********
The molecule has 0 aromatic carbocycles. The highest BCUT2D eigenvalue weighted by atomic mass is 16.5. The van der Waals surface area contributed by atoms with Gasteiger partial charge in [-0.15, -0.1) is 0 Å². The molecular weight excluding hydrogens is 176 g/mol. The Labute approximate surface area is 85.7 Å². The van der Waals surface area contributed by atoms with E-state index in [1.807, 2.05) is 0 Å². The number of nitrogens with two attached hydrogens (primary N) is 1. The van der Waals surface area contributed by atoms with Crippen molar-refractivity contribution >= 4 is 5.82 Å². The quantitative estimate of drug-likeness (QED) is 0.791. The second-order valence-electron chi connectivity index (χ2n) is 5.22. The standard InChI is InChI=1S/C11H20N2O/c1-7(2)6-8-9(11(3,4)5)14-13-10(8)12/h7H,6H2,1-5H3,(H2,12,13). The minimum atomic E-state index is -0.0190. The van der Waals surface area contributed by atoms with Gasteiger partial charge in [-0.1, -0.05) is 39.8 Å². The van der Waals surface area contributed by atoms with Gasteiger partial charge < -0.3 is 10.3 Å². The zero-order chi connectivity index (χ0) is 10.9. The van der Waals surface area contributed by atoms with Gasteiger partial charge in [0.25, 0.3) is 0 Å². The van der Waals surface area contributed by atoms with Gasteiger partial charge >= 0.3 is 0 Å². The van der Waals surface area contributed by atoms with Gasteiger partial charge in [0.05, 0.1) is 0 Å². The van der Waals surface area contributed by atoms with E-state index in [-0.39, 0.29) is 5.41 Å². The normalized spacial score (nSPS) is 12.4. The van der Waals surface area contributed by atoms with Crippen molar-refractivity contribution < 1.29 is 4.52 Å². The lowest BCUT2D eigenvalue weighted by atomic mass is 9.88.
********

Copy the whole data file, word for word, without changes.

The molecule has 0 aromatic carbocycles. The highest BCUT2D eigenvalue weighted by atomic mass is 16.5. The van der Waals surface area contributed by atoms with Gasteiger partial charge in [-0.15, -0.1) is 0 Å². The molecular weight excluding hydrogens is 176 g/mol. The Labute approximate surface area is 85.7 Å². The van der Waals surface area contributed by atoms with E-state index in [1.807, 2.05) is 0 Å². The number of nitrogens with two attached hydrogens (primary N) is 1. The van der Waals surface area contributed by atoms with Crippen molar-refractivity contribution >= 4 is 5.82 Å². The quantitative estimate of drug-likeness (QED) is 0.791. The second-order valence-electron chi connectivity index (χ2n) is 5.22. The standard InChI is InChI=1S/C11H20N2O/c1-7(2)6-8-9(11(3,4)5)14-13-10(8)12/h7H,6H2,1-5H3,(H2,12,13). The minimum atomic E-state index is -0.0190. The van der Waals surface area contributed by atoms with Gasteiger partial charge in [-0.1, -0.05) is 39.8 Å². The van der Waals surface area contributed by atoms with Gasteiger partial charge < -0.3 is 10.3 Å². The zero-order chi connectivity index (χ0) is 10.9. The van der Waals surface area contributed by atoms with Gasteiger partial charge in [0.25, 0.3) is 0 Å². The van der Waals surface area contributed by atoms with Gasteiger partial charge >= 0.3 is 0 Å². The van der Waals surface area contributed by atoms with Gasteiger partial charge in [0.05, 0.1) is 0 Å². The van der Waals surface area contributed by atoms with E-state index in [-0.39, 0.29) is 5.41 Å². The normalized spacial score (nSPS) is 12.4. The van der Waals surface area contributed by atoms with Crippen molar-refractivity contribution < 1.29 is 4.52 Å². The lowest BCUT2D eigenvalue weighted by atomic mass is 9.88.